I was born in Skutsch, a municipal city, of the Chrudimer circle in Bohemia, on April 17, 1774. My father, a simple, and at the same time, serious man, early exchanged his loom for the canvas business, which he kept until his old age, doing steady business with Prague. Heaven rewarded his activity, and he soon arrived in a financial condition where he could give the six sons remaining to him from his thirteen children a good upbringing. Because he, endowed with wealth, was enriched by conversation with cultivated men regarding insights for life, it is no surprise that his fellow citizens elected him as their mayor, which office he held for several years to the satisfaction of the city. During this time the oldest brother was consecrated as priest; he, being 21 years old than I, later became the steerer of my destiny. Two other brothers dedicated themselves to the complete philosophical study of economics, and the remaining two pursued the canvas trade, although without notable success.
I, the youngest of such a numerous family, enjoyed, as is natural, not as much of the former prosperity, but I felt no lack of love and care during my upbringing.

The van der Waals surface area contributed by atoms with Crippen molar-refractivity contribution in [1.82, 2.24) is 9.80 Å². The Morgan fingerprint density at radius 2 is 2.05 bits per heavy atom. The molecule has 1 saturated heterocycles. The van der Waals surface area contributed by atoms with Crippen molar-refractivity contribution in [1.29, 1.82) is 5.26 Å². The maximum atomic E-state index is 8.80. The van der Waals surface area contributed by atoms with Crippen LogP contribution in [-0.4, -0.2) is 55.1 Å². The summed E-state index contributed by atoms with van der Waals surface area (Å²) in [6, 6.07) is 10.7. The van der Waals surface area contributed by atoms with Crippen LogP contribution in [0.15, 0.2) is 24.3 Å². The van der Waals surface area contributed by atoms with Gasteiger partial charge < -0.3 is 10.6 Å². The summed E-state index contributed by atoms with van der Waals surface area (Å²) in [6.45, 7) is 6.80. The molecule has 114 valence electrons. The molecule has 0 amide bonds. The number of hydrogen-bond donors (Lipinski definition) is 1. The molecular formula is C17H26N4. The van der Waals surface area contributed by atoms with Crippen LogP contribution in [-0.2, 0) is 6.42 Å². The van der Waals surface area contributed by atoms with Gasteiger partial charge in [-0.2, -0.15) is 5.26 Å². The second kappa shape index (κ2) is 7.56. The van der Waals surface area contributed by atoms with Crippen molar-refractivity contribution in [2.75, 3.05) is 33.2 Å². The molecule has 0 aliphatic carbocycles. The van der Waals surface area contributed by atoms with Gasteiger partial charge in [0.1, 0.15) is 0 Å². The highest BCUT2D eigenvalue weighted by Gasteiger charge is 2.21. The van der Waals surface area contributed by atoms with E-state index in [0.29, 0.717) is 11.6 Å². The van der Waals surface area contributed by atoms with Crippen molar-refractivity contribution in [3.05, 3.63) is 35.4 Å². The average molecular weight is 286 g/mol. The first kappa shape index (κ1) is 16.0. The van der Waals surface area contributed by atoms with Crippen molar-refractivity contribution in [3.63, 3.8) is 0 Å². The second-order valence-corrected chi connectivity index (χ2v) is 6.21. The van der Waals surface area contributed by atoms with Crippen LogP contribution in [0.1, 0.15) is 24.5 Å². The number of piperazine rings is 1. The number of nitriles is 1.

Hardly was I five quarter years old, when I fell ill with smallpox, whereby my poor mother was very disturbed, and had already given me up to death, since the smallpox had shown itself to be so powerful in the city; but providence wished otherwise, I healed, recovered, and regained my strength so that, as the old housemaid Elsbeth often told me when I was old, already in my fourth year I was singing my own melodies, and used every piece of paper that I could find to scribble down hieroglyphs that looked like notes.
My earliest recollections date to the sixth year of my life, and still today I often think of the pleasure of that time that I felt when I observed the size of an organ, and the number of the stops it had, and thus imagined its powerful sound. This was also the moment in which to start school, which I left after three years, in complete possession of the abilities to read, write and reckon.